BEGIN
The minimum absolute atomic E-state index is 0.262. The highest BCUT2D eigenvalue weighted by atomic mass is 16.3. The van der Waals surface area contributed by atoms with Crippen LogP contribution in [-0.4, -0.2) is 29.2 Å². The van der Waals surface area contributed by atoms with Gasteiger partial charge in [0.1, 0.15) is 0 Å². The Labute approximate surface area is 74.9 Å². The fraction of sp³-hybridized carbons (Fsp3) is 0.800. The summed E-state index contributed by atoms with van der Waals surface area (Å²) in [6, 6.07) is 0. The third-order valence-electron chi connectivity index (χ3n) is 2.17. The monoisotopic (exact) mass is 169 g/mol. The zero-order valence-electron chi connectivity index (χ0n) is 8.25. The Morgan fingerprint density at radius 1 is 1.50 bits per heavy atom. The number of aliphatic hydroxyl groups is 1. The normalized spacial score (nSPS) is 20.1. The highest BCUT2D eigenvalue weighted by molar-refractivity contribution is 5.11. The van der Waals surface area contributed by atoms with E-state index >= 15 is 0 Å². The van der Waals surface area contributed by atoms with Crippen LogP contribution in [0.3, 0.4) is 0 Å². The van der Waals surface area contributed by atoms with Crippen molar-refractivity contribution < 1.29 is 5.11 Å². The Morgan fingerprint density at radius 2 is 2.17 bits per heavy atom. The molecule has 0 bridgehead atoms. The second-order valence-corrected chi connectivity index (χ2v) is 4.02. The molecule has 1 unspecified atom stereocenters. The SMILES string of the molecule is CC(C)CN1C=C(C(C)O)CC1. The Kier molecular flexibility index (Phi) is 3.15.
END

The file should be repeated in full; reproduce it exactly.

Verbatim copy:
The minimum absolute atomic E-state index is 0.262. The highest BCUT2D eigenvalue weighted by atomic mass is 16.3. The van der Waals surface area contributed by atoms with Crippen LogP contribution in [-0.4, -0.2) is 29.2 Å². The van der Waals surface area contributed by atoms with Gasteiger partial charge in [0.1, 0.15) is 0 Å². The Labute approximate surface area is 74.9 Å². The fraction of sp³-hybridized carbons (Fsp3) is 0.800. The summed E-state index contributed by atoms with van der Waals surface area (Å²) in [6, 6.07) is 0. The third-order valence-electron chi connectivity index (χ3n) is 2.17. The monoisotopic (exact) mass is 169 g/mol. The zero-order valence-electron chi connectivity index (χ0n) is 8.25. The Morgan fingerprint density at radius 1 is 1.50 bits per heavy atom. The number of aliphatic hydroxyl groups is 1. The normalized spacial score (nSPS) is 20.1. The highest BCUT2D eigenvalue weighted by molar-refractivity contribution is 5.11. The van der Waals surface area contributed by atoms with E-state index >= 15 is 0 Å². The van der Waals surface area contributed by atoms with Crippen LogP contribution in [0.3, 0.4) is 0 Å². The van der Waals surface area contributed by atoms with Crippen molar-refractivity contribution < 1.29 is 5.11 Å². The Morgan fingerprint density at radius 2 is 2.17 bits per heavy atom. The molecule has 0 bridgehead atoms. The second-order valence-corrected chi connectivity index (χ2v) is 4.02. The molecule has 1 unspecified atom stereocenters. The SMILES string of the molecule is CC(C)CN1C=C(C(C)O)CC1. The Kier molecular flexibility index (Phi) is 3.15.